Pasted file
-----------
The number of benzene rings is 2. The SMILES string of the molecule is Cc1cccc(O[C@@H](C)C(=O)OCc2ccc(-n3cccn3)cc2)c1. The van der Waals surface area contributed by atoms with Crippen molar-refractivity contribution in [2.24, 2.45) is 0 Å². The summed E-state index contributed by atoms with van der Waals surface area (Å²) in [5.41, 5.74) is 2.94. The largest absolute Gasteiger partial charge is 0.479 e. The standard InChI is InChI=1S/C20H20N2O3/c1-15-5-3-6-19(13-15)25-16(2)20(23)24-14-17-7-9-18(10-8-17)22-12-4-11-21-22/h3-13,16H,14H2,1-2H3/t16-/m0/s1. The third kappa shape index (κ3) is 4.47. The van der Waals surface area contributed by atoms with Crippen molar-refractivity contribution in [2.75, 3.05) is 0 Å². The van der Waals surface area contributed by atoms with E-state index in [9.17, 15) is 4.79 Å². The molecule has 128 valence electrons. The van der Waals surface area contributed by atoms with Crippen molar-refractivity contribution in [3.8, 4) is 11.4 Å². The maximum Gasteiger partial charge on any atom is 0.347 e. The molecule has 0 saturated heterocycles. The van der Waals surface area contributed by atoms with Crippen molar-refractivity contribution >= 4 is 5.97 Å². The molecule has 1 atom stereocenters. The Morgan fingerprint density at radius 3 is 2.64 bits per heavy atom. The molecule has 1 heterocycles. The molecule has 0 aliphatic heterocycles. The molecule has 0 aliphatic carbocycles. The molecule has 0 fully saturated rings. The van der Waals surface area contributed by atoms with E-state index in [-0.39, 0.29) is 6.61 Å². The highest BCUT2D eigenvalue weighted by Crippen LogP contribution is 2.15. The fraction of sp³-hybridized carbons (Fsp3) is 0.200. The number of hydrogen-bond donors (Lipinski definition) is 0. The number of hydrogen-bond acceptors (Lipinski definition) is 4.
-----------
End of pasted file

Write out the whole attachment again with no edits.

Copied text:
The number of benzene rings is 2. The SMILES string of the molecule is Cc1cccc(O[C@@H](C)C(=O)OCc2ccc(-n3cccn3)cc2)c1. The van der Waals surface area contributed by atoms with Crippen molar-refractivity contribution in [2.24, 2.45) is 0 Å². The summed E-state index contributed by atoms with van der Waals surface area (Å²) in [5.41, 5.74) is 2.94. The largest absolute Gasteiger partial charge is 0.479 e. The standard InChI is InChI=1S/C20H20N2O3/c1-15-5-3-6-19(13-15)25-16(2)20(23)24-14-17-7-9-18(10-8-17)22-12-4-11-21-22/h3-13,16H,14H2,1-2H3/t16-/m0/s1. The third kappa shape index (κ3) is 4.47. The van der Waals surface area contributed by atoms with Crippen molar-refractivity contribution in [2.75, 3.05) is 0 Å². The van der Waals surface area contributed by atoms with E-state index in [9.17, 15) is 4.79 Å². The molecule has 128 valence electrons. The van der Waals surface area contributed by atoms with Crippen molar-refractivity contribution in [3.8, 4) is 11.4 Å². The maximum Gasteiger partial charge on any atom is 0.347 e. The molecule has 0 saturated heterocycles. The van der Waals surface area contributed by atoms with Crippen molar-refractivity contribution >= 4 is 5.97 Å². The molecule has 1 atom stereocenters. The Morgan fingerprint density at radius 3 is 2.64 bits per heavy atom. The molecule has 1 heterocycles. The molecule has 0 aliphatic heterocycles. The molecule has 0 aliphatic carbocycles. The molecule has 0 fully saturated rings. The van der Waals surface area contributed by atoms with E-state index in [-0.39, 0.29) is 6.61 Å². The highest BCUT2D eigenvalue weighted by Crippen LogP contribution is 2.15. The fraction of sp³-hybridized carbons (Fsp3) is 0.200. The number of hydrogen-bond donors (Lipinski definition) is 0. The number of hydrogen-bond acceptors (Lipinski definition) is 4.